B appealed to Striecher the piano maker to give his instruments greater resonance and elasticity that the virtuoso who plays with strength and significance may have the instrument in better command for sustained and expressive tones.

As it was, the Appassionata had not been publicly performed until B had been in his grave for 12 years, so far as the records show.

This is my case thus far, for modern instruments. The man was far ahead of his time~

Peter
02-12-2001, 09:59 AM
Originally posted by ~Leslie:


As it was, the Appassionata had not been publicly performed until B had been in his grave for 12 years, so far as the records show.



As far as I am aware only one of the Sonatas received what we would regard as a public performance in Beethoven's lifetime (I forget which one !)- but that has to do with the fashion of the time - the solo recital (a term supposedly coined by Liszt) simply did not exist.

------------------
'Man know thyself'

Rod
02-12-2001, 12:43 PM
Originally posted by chrisg:


Hello Rod, glad to see you're back. Taking rubato off the table, all of the accounts still point to this:

It's all about energy, strength, bravura, feeling, expressiveness, a "gigantic style of
performance," at once noble, profound, charming and romantic. And from the quote that started this thread, characterized by delicate nuances, light and shade, and ardor.

Had to return to put matters straight on this topic. Notice that Beethoven managed to play with all the above characteristics on a Viennese fortepiano! Nuances, light and shade are possible and necessary - but they are a reflection of correct phrasing and volume rather than continuous pushing and pulling of tempo, which B could have not effectively achieved. Profundity and romantisim as we commonly know it today are in my opinion mutually exclusive - listen to Webers chamber music circa 1815 - THEN you hear something really romantic and something altogether different from Beethoven.

Originally posted by chrisg:
[b]
You also wrote:

[b]The underplayed dynamics is merely a problem caused by an instrument that is too loud and too thickly toned and incapable of sharp attack. The player tends to restrict him/herself lest the sound become grotesque.

My comment on underplayed dynamics was directed at Roberts, and most others I've heard. Pianists like Richter and Gilels have no such problem, and produce nothing grotesque to my ears. Again, based only on what I've read, the instruments of Beethoven's time couldn't handle the dynamics he wanted. He was continually breaking his pianos in the attempt, though I can't say whether or not this was true while his hearing was still intact. Another variable is that the instrument was changing and improving over his lifetime.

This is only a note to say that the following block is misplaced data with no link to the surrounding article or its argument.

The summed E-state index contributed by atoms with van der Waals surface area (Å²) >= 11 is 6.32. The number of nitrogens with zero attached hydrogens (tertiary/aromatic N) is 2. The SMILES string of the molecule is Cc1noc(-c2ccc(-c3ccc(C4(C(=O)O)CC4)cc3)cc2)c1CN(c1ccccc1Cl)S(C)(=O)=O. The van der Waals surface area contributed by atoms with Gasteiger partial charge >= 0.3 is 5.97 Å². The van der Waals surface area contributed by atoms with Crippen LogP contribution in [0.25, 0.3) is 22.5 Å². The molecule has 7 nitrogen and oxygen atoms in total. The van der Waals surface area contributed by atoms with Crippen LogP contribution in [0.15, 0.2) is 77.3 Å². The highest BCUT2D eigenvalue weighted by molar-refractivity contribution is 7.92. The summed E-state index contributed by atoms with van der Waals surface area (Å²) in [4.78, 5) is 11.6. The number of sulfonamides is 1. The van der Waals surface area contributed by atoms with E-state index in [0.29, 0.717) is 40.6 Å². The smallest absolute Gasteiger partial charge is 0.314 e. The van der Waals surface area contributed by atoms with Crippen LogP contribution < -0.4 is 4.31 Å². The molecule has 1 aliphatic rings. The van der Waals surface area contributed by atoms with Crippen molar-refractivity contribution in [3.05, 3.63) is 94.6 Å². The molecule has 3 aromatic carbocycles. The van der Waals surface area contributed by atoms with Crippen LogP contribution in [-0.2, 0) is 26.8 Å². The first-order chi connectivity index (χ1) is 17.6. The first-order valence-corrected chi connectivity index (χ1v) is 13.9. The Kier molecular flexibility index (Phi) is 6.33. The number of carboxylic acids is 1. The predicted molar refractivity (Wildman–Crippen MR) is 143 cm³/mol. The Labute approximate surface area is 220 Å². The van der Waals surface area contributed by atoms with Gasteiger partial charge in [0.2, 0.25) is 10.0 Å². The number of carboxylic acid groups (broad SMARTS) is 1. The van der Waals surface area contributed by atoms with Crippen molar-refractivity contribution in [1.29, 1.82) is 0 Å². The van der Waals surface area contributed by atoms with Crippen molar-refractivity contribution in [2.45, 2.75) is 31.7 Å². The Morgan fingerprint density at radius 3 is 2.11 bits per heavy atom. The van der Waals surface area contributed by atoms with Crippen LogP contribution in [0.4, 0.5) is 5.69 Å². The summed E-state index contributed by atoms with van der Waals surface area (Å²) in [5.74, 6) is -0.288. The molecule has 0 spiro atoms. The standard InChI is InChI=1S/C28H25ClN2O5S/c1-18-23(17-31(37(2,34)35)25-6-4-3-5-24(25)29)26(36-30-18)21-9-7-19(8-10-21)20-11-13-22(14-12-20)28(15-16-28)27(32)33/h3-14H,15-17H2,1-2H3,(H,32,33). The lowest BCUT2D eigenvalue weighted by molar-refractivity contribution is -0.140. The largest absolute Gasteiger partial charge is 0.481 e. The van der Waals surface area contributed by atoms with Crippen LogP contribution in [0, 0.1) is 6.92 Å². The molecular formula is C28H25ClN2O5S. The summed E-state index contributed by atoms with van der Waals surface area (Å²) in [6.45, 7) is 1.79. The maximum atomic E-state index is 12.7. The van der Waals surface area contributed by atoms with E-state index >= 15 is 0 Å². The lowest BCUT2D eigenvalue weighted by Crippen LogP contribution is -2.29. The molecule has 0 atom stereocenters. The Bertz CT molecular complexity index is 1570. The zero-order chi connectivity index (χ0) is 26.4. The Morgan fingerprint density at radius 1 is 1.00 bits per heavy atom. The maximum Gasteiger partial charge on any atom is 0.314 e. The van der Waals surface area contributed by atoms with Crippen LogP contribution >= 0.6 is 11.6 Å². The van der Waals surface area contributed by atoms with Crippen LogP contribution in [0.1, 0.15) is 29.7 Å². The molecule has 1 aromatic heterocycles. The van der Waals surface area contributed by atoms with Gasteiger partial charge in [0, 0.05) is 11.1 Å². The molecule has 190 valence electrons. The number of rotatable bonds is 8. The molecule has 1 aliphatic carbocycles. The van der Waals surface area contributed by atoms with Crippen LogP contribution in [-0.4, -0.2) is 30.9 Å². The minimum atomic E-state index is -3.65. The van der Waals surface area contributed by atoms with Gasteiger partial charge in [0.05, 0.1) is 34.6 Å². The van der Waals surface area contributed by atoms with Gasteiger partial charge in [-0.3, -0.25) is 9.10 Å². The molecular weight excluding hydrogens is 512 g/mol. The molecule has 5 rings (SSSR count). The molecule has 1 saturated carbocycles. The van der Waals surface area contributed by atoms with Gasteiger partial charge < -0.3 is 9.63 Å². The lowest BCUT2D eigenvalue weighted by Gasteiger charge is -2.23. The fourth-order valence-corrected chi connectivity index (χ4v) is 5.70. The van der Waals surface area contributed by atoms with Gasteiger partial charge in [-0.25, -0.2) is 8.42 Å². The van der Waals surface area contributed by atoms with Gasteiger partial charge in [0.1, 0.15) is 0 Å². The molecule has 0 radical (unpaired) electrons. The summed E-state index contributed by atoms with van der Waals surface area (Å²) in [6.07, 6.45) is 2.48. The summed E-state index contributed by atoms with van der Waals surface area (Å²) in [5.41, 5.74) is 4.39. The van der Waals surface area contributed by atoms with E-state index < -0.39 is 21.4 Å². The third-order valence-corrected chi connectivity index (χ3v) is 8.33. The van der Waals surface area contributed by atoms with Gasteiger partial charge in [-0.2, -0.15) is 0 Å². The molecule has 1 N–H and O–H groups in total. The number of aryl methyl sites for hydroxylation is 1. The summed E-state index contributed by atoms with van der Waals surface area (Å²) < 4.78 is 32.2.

Gilels recording of the Hammerklavier is one of the most dissappointing purchases I ever made, I regard it as totally undynamic compared to recording I have by Badura-Skoda using an original 1820's instrument. I have also critisised Richter here in the past as one dimentional. The grotesqueness comes when pianists really try to go for dynamism on the modern piano - the tone is far to thick and noisy for the music's context. I have some such performances where B's noisier passages are simply earsplittingly awful played at 'full blast', a typical case being op2 no3. The modern piano is simply too much for this type of bravaura, yet on a 5 octave Walter or Schantz B would have used, it sounds totally plausible. Performers are always fussy about their instruments - the big stars today are not satisfied unless they have the best of the best, does it mean that the others have no worth?

Regarding the tendancy for the piano strings to break, this is a secondary issue not connected to the musicallity - I would accept the use of stronger modern strings if they had the same sound characteristics as the old ones. My point is with the modern instrument things have been taken too far, so that the sound is too heavy, noisy and lacking attack for music of B's time. It is unrealistic to suggest that the modern piano is equally suited for all piano music written since the instruments invention.